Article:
This was a really terrible year in a lot of ways and for a lot of reasons, but it especially sucked when it came to movies. The good ones were very, very good — look no further than my 2016 top-10 list for examples — but the bad ones were horrid. Here are 11 of the worst, listed alphabetically, because I couldn’t cut it down to 10. I suspect you’ll excuse the indulgence. Feel free to chime in with the worst films you were forced to endure this year — and here’s to a better 2017.
“Alice Through the Looking Glass”
This movie is just hideous — garish, bloated and surprisingly joyless, given that’s it’s supposed to be all about wonder and whimsy. It’s a time-travel movie with zero stakes. Johnny Depp needs to stop playing these wacky characters and start actually acting again. (Although Depp also did some of his best work ever this year beneath serious prosthetics and makeup to play Donald Trump.) It’s clear that nobody on screen is having fun here, so how can we?
It is impossible to explain how truly bizarre this movie is. It must be seen to be believed — and even then, you’ll wonder how anyone thought it was a good idea. This mawkish slog about the miracle of interconnection is a waste of a tremendous cast: Kate Winslet, Edward Norton, Helen Mirren, Keira Knightley and Michael Pena, led by an unusually sullen Will Smith. When a movie can suck all the life out of one of the most charismatic actors on the planet, you know it’s done something noteworthy.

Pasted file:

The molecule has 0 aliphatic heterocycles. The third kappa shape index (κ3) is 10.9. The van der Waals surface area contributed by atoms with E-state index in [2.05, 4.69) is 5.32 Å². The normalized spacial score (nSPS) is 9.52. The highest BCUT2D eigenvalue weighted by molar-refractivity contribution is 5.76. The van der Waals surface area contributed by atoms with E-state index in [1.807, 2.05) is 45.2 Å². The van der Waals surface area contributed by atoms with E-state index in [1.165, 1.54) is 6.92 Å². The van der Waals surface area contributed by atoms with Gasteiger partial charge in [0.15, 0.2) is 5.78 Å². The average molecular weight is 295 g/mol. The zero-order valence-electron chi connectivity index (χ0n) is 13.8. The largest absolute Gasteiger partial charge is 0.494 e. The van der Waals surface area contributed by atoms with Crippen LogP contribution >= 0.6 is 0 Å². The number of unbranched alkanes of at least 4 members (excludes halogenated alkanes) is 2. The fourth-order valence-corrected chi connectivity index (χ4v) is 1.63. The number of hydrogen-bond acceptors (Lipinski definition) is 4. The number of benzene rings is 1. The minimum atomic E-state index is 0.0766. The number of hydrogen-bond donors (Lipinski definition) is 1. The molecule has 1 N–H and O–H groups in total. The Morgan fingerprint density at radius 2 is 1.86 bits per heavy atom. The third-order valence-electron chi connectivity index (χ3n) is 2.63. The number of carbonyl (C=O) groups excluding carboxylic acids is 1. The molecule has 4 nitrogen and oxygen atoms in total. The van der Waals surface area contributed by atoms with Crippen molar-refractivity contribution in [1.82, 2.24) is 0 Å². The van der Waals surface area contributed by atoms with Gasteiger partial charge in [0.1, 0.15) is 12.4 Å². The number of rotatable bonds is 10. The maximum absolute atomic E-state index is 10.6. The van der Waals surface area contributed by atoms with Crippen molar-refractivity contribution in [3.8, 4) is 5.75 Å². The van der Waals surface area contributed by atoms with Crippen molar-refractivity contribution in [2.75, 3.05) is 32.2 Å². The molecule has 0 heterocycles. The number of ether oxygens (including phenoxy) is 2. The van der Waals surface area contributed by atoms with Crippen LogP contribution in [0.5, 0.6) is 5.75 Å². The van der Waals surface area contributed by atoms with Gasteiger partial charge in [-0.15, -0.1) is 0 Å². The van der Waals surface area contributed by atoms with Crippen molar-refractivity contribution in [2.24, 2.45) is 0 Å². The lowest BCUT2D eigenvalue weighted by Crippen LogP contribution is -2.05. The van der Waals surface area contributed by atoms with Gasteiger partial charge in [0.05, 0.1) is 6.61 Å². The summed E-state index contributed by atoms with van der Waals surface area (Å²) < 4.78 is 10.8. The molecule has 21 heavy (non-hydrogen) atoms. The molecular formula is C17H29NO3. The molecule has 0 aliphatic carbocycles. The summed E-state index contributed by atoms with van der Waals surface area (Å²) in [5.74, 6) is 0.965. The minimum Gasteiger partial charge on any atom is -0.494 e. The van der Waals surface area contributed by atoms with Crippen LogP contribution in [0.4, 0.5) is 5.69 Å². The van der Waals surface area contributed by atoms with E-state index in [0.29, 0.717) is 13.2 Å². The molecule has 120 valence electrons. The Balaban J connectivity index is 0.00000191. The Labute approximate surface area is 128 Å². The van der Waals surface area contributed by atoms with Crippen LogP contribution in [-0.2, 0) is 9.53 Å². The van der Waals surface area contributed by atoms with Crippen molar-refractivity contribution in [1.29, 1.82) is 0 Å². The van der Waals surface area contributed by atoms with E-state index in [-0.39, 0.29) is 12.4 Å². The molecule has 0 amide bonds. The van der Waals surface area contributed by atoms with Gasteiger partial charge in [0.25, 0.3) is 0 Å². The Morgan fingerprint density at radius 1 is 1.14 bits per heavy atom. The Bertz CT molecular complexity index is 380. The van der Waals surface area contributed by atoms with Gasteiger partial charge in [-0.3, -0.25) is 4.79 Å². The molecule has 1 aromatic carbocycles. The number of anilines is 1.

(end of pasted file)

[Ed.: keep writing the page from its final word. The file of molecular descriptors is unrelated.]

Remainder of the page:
“Gods of Egypt”
The look on Gerard Butler’s face says it all: This is a silly spectacle of epic proportions. It’s got hilariously terrible special effects — which is especially noticeable in 3-D — stilted dialogue, a wide array of bad accents and a batshit-crazy storyline that tries to combine history with sci-fi fantasy. It’s almost nutty enough to be enjoyable. Truly a movie that requires having a couple of drinks with friends beforehand.
This movie hurt my head. Bring Dramamine if you’re planning on seeing it — and unlike “Gods of Egypt,” do NOT meet up with friends for drinks beforehand. Its first-person perspective provides a cool premise that quickly grows wearisome, repetitive and nausea-inducing. But if you’re in the sweet spot of its target viewing audience — video game enthusiasts in their 20s and 30s, and more than likely male — then “Hardcore Henry” is for you. Now get off my lawn.
“The Huntsman: Winter’s War”
If you liked “Frozen” but thought it wasn’t violent or angry enough, this is the movie for you. In keeping with the prevailing themes of this list, “The Huntsman: Winter’s War” is a ridiculous spectacle that wastes a pedigreed cast, including Charlize Theron, Emily Blunt, Jessica Chastain and Liam Neeson. It’s kind of a prequel and kind of a sequel and a total mess. The costumes are gorgeous, though.
A movie based on a toy should be a lot more fun than this. “Max Steel” is surprisingly bland and borderline incomprehensible. It’s about a teenager named Max (the Orlando Bloom-esque Ben Winchell) who fuses with a flying robot named Steel (voiced by Josh Brener) to become a superhero known as … wait for it … MAX STEEL. I gave this movie a half-star simply for the presence of Maria Bello.
“Meet the Blacks”